Why bother with ‘turn & talk’?

2024-06-07T17:19:07+01:00June 7th, 2024|Featured|

Beyond the notion that it's nice for students to chat, or 'do oracy,' is there any real merit in getting them to talk to each other during lessons? Recently on Twitter, Barry Smith got in touch to go over all the things he sees that regularly go wrong with 'turn & talk': Kids don’t know a lot & simply aren’t able to articulate anything meaningful in the time given. Kids slow to start. Don’t have the words. Kids given very short time to express ideas. One child will dominate. Others don’t participate. Kids embarrassed Then there’s issue of kids teaching [...]

Messy markbooks: monitoring participation in (and across) lessons

2024-01-28T17:21:51+00:00January 20th, 2024|Featured|

Since taking the plunge with mini-whiteboards (see this post) over the past few years my ability to know whether students are paying attention, thinking and practising has dramatically increased. Because I'm usually teaching groups of children I've not met before, I always draw out a seating plan and make sure I have everyone's names recorded. With access to MWBs, it made sense to jot this information onto a whiteboard rather than a piece of paper. I'd then find myself ticking students off as I asked them questions or got them to participate in some other way to ensure I had [...]

Earned autonomy and shared responsibility

2024-01-06T09:24:14+00:00January 5th, 2024|Featured, leadership|

Having just gotten around to reading Matthew Evans' blog, The Earned Autonomy Trap, I feel moved to break my blogging silence of the past few months. In my book, Intelligent Accountability, I present earned autonomy as one of the principles required to balance trust and accountability and help create the conditions for teachers to thrive. In it, I argue the following: What if, no matter how hard a teacher works, no matter how successful their efforts are, they are still expected to follow the same constraints designed to support the least effective teachers? These problems are avoided if teachers are [...]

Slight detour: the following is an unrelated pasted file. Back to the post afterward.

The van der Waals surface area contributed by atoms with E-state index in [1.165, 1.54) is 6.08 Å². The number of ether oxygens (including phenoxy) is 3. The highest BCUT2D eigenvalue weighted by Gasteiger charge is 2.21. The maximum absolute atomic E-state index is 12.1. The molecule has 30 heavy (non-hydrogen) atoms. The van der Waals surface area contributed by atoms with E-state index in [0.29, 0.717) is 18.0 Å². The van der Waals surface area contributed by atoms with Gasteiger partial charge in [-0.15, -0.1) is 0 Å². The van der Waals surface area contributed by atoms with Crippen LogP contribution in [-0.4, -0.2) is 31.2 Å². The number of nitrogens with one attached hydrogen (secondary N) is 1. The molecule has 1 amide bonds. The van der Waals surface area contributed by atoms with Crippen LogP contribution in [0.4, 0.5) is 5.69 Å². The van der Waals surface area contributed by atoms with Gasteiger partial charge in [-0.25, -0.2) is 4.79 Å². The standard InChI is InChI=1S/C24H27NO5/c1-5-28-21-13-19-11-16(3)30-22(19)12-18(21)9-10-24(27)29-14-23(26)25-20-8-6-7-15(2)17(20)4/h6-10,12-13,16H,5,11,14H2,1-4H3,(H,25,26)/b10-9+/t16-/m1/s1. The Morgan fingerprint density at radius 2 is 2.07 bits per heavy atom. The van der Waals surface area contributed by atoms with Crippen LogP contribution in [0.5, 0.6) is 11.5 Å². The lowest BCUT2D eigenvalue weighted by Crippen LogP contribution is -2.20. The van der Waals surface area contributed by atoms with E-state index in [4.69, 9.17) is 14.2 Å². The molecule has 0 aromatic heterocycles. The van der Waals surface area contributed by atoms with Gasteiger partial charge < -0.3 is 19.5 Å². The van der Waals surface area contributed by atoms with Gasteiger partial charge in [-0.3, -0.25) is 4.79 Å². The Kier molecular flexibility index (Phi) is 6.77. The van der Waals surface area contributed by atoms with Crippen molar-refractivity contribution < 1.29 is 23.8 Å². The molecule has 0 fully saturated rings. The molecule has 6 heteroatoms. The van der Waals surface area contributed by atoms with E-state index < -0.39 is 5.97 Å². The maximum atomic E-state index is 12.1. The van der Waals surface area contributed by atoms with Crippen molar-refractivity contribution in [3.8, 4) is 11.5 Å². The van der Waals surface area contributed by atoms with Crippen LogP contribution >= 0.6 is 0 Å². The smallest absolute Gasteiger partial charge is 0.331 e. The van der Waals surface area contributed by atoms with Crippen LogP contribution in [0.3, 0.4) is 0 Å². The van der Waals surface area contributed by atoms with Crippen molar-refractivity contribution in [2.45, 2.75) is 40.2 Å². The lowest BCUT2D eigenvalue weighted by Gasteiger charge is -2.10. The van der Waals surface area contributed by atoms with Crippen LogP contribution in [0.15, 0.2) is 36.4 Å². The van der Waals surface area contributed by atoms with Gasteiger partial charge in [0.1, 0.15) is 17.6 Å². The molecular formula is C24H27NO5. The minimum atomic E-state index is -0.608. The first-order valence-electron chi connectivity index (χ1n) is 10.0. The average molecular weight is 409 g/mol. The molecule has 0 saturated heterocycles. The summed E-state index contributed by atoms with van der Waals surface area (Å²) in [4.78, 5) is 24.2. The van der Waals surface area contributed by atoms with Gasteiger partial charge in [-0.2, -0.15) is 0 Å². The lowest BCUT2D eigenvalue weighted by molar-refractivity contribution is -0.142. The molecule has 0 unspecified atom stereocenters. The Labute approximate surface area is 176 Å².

Should we seek to balance teacher-led and student-led lesson activities?

2023-11-25T11:17:48+00:00October 29th, 2022|Featured|

For as long as I've been writing about education, many commentators have argued that teaching should seek to balance teacher-led and student-led activities. Although this is often presented as self-evidently obvious, it rather begs the question. What's so great about balance? Should we seek balance for its own sake, because it's intrinsically valuable, or should we consider what we want to balance? Despite balance sounding - well - balanced, no one would argue that we should seek to achieve a balance between effective and ineffective activities so to argue that teaching should include both teacher-led and student-led activities we really [...]

Gapless instruction vs ‘teaching to the top’

2022-10-16T07:03:31+01:00October 15th, 2022|Featured|

Over the years I’ve recommended that teachers ‘teach to the top’ on too many occasions to count. For the most part, I’ve caveated this by included the need to ‘scaffold down,’ but, honestly, I’ve come to believe that the phrase ‘teaching to the top’ has the capacity to do more harm than good. I spoke at a conference recently where I asked participants to discuss what they understood by the term. After a brief chat, I asked them to respond on their mini whiteboards to the following question: What is the best definition of the term ‘teaching to the top’? A) [...]

Specify, teach, assess: using the English curriculum as a progression model

2021-06-25T17:20:36+01:00June 25th, 2021|Featured|

One of the biggest barriers to the successful implementation of an English curriculum is that all too often students are assessed on their ability to do things they haven't actually been taught. This may sound bizarre, but it is, I think, an inevitable product of the belief that English is a 'skills-based subject'. Let's say you teach students a unit on 'Greek myth,' 'a background to Shakespeare,' or Malorie Blackman's YA novel Noughts and Crosses. How will you assess students' progress? Typically, some theme or aspect covered in the unit is brought to the fore and then students are asked to [...]